Looking at the economic docket for the week ahead, the 4Q Gross Domestic Product (GDP) reports coming out of the U.K. & U.S. may generate a buzz as both regions are projected to grow at a slower pace compared to the previous quarter, but the backward-looking data prints may do little to alter the range-bound conditions in the pound-dollar exchange rate amid the diverging paths for monetary policy. Fed Fund Futures are now pricing a greater than 70% probability for a June rate-hike as Chair Janet Yellen argues the Federal Open Market Committee (FOMC) is ‘closing in’ on its dual mandate, and the pickup in interest-rate expectations continues to foster a long-term bearish forecast for GBP/USD as the central bank remains on course for further normalize monetary policy in 2017.

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British Pound Clings to ‘Flash Crash’ Range Ahead of UK/US GDP Report

The failed run at the June low (1.1905) may open up the British Pound ‘flash crash’ range especially as price & the Relative Strength Index (RSI) break out of the bearish formations carried over from the previous month. In turn topside hurdles are in focus for the days ahead, but near-term price action appears to be capped by the 50-Day SMA (1.2417), which stands just shy of the monthly opening high (1.2433).

Gold Off Key Resistance- Trump, US GDP to Determine Depth of Correction

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Gold Off Key Resistance- Trump, US GDP to Determine Depth of Correction

Fundamental Forecast for Gold: Neutral

Gold prices marched higher for a fourth consecutive week with the precious metal up 0.86% to trade at 1207 ahead of the New York close on Friday. Sustained weakness in the greenback continued to offer support for bullion which held near two-month highs as all the world shifted its attention to the inauguration of the 45th President of the United States. The technical & fundamental picture remains precarious near-term and although prices look due for a set-back, the broader outlook remains unchanged.

Heading into next week, traders will be closely eyeing the release of US 4Q GDP figures on Friday. Consensus estimates are calling for an annualized print of 2.2% q/q, down from 3.5% q/q. Keep in mind that interest rate expectations remain firmly rooted for the second half of the year with Fed Fund Futures citing a 74% chance for a hike at the June meeting. However, with the inauguration of a new president and a more ‘business friendly’ administration expected to take the reins, markets may take more cues near-term by the first few days of the Trump presidency. From a trading standpoint, while the broader focus remains constructive, the advance remains vulnerable heading into the last full week of January trade.

XAUUSD Speculative Sentiment Index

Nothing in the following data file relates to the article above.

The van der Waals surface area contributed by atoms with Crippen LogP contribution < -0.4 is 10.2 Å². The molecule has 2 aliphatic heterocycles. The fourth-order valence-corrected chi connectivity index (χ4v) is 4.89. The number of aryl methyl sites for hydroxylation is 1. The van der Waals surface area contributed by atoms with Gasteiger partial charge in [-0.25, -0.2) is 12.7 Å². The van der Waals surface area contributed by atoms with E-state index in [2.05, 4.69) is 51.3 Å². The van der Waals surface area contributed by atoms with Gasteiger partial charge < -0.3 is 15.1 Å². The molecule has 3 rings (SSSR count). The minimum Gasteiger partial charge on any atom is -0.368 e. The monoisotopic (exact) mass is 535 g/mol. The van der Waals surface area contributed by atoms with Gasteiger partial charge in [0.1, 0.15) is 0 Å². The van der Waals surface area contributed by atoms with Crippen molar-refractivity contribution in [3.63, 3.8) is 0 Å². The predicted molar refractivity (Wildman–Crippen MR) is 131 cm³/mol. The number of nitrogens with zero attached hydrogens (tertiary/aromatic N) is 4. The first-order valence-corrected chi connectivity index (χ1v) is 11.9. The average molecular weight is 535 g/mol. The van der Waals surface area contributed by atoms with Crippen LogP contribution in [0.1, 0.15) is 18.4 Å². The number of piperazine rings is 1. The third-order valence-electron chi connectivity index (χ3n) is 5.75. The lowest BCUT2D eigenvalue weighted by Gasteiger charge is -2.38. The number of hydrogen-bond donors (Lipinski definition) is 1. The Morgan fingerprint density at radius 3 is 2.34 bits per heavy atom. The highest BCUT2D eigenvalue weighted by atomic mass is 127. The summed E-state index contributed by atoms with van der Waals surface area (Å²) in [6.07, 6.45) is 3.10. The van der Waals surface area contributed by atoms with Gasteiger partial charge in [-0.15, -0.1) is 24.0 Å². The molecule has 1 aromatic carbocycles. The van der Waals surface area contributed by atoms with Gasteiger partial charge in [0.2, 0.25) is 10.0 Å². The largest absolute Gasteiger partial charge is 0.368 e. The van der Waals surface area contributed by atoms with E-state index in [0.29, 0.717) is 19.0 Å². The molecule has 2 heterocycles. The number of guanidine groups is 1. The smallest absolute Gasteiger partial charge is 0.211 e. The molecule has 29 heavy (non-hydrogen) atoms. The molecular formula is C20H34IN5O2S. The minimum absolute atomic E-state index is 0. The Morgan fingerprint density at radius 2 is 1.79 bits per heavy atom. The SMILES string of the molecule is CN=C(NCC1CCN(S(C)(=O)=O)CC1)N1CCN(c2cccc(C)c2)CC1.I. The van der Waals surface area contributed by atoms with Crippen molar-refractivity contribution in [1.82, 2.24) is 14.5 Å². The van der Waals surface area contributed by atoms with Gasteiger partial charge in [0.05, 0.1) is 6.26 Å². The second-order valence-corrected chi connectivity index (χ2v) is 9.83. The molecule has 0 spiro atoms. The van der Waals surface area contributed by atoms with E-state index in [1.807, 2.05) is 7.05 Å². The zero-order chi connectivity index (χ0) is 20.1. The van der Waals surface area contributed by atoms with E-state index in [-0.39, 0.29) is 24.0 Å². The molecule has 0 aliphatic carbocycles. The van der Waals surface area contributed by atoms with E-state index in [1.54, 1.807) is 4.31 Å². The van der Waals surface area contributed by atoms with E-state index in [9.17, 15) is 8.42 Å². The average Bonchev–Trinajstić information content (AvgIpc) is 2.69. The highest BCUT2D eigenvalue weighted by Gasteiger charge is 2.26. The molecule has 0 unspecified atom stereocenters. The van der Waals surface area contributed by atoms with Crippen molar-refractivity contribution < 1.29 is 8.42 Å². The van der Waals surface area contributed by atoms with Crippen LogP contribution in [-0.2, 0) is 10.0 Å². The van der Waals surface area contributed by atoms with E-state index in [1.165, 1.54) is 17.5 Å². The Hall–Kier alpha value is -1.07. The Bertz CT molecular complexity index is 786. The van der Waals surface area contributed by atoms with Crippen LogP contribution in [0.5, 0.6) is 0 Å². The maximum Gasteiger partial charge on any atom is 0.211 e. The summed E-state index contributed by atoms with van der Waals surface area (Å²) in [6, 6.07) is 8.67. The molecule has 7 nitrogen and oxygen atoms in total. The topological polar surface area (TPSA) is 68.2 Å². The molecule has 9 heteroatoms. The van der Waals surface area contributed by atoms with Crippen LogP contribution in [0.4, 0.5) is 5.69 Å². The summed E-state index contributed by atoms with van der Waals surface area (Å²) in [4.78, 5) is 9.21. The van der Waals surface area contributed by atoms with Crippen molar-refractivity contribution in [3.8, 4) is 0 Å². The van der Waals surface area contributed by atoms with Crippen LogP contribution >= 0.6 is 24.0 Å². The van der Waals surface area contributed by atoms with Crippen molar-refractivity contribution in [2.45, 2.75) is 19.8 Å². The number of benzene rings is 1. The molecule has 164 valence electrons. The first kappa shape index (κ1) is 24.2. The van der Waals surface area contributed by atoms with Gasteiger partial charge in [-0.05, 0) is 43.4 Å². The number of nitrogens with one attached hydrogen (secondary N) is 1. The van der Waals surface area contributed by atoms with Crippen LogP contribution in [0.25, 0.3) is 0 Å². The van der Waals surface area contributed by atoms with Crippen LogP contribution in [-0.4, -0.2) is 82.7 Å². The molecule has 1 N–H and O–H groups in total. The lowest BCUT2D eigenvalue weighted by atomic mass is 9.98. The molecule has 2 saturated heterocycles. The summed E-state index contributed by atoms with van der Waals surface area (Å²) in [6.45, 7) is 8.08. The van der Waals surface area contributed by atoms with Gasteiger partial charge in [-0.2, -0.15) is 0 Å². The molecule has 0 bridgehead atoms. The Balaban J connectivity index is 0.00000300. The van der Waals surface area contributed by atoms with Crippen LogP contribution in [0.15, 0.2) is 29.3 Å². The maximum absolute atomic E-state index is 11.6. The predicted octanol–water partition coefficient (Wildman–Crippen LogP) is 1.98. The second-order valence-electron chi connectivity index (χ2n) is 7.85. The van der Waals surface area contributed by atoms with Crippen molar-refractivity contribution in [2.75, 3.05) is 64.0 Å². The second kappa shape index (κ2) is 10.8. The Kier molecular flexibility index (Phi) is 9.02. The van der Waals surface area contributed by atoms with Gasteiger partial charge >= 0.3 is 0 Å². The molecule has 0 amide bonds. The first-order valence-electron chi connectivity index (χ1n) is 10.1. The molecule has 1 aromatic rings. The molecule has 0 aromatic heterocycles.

Gold Off Key Resistance- Trump, US GDP to Determine Depth of Correction

A summary of the DailyFX Speculative Sentiment Index (SSI) shows traders are net long Gold- the ratio stands at +1.51, down from 1.66 last week. It’s important to note that “SSI has continued to narrow from the 2016-extreme of +5.02 and has been accompanied by a marked change in price behavior.”

Note that the ratio is now approaching more neutral levels and highlights the risk of a near-term pullback in price. It’s too early to tell if this will develop into a more significant turn, but for now, the risk is for a correction lower while below resistance. That said, I’ll be looking for a continued build in short exposure / a flip to next short to suggest that a broader, more significant low is in place.

Gold Daily

Gold Off Key Resistance- Trump, US GDP to Determine Depth of Correction

Last week we noted that "Heading into next week, things get a bit dicey for gold. We can’t rule out a run on critical confluence resistance just higher at 1218, but we’ll generally be looking for an exhaustion pullback in prices with near-term support eyed at 1182.” The outlook / levels remain unchanged. I would be looking for a pullback next week to offer more favorable long entries with a break below interim support at 1200 targeting highlighted confluence slope support at 1182. A breach eyes longer-term resistance targets at 1238/41 & 1248.

---Written by Michael Boutros, Currency Strategist with DailyFX

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Canadian Dollar Looks to Poloz for Further Strength

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Canadian Dollar Looks to Poloz for Further Strength

Fundamental Forecast for CAD: Neutral

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The Canadian Dollar has been a resilient currency at the start of the year. Much of the strength is due in part to Oil’s consistency above a long-term focal point on the chart as well as the perception that improved inflation expectations in the United States could also send inflation expectations higher in Canada too.